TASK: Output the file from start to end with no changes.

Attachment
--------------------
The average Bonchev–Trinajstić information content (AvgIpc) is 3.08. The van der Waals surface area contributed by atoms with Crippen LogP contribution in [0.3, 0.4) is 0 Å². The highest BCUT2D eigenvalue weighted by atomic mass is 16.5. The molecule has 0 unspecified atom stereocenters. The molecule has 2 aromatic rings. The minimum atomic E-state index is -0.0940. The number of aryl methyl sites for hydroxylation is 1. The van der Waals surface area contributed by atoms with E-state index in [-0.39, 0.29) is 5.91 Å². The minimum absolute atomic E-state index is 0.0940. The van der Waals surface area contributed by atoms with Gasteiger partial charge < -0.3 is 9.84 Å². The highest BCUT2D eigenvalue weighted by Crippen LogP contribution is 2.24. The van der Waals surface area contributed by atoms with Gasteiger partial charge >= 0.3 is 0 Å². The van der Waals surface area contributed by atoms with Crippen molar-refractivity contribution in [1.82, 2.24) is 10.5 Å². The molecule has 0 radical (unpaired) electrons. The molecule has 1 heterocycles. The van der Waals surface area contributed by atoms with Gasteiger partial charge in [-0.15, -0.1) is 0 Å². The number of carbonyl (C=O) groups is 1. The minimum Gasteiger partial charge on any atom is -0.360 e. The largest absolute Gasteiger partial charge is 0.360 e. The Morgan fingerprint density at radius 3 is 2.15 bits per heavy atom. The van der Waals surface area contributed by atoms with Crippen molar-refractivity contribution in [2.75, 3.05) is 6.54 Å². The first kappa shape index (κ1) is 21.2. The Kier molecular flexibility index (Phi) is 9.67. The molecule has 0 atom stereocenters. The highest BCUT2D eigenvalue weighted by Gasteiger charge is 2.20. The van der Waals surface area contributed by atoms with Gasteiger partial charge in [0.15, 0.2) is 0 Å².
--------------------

The average Bonchev–Trinajstić information content (AvgIpc) is 3.08. The van der Waals surface area contributed by atoms with Crippen LogP contribution in [0.3, 0.4) is 0 Å². The highest BCUT2D eigenvalue weighted by atomic mass is 16.5. The molecule has 0 unspecified atom stereocenters. The molecule has 2 aromatic rings. The minimum atomic E-state index is -0.0940. The number of aryl methyl sites for hydroxylation is 1. The van der Waals surface area contributed by atoms with E-state index in [-0.39, 0.29) is 5.91 Å². The minimum absolute atomic E-state index is 0.0940. The van der Waals surface area contributed by atoms with Gasteiger partial charge < -0.3 is 9.84 Å². The highest BCUT2D eigenvalue weighted by Crippen LogP contribution is 2.24. The van der Waals surface area contributed by atoms with Gasteiger partial charge >= 0.3 is 0 Å². The van der Waals surface area contributed by atoms with Crippen molar-refractivity contribution in [1.82, 2.24) is 10.5 Å². The molecule has 0 radical (unpaired) electrons. The molecule has 1 heterocycles. The van der Waals surface area contributed by atoms with Gasteiger partial charge in [-0.15, -0.1) is 0 Å². The number of carbonyl (C=O) groups is 1. The minimum Gasteiger partial charge on any atom is -0.360 e. The largest absolute Gasteiger partial charge is 0.360 e. The Morgan fingerprint density at radius 3 is 2.15 bits per heavy atom. The van der Waals surface area contributed by atoms with Crippen molar-refractivity contribution in [2.75, 3.05) is 6.54 Å². The first kappa shape index (κ1) is 21.2. The Kier molecular flexibility index (Phi) is 9.67. The molecule has 0 atom stereocenters. The highest BCUT2D eigenvalue weighted by Gasteiger charge is 2.20. The van der Waals surface area contributed by atoms with Gasteiger partial charge in [0.15, 0.2) is 0 Å².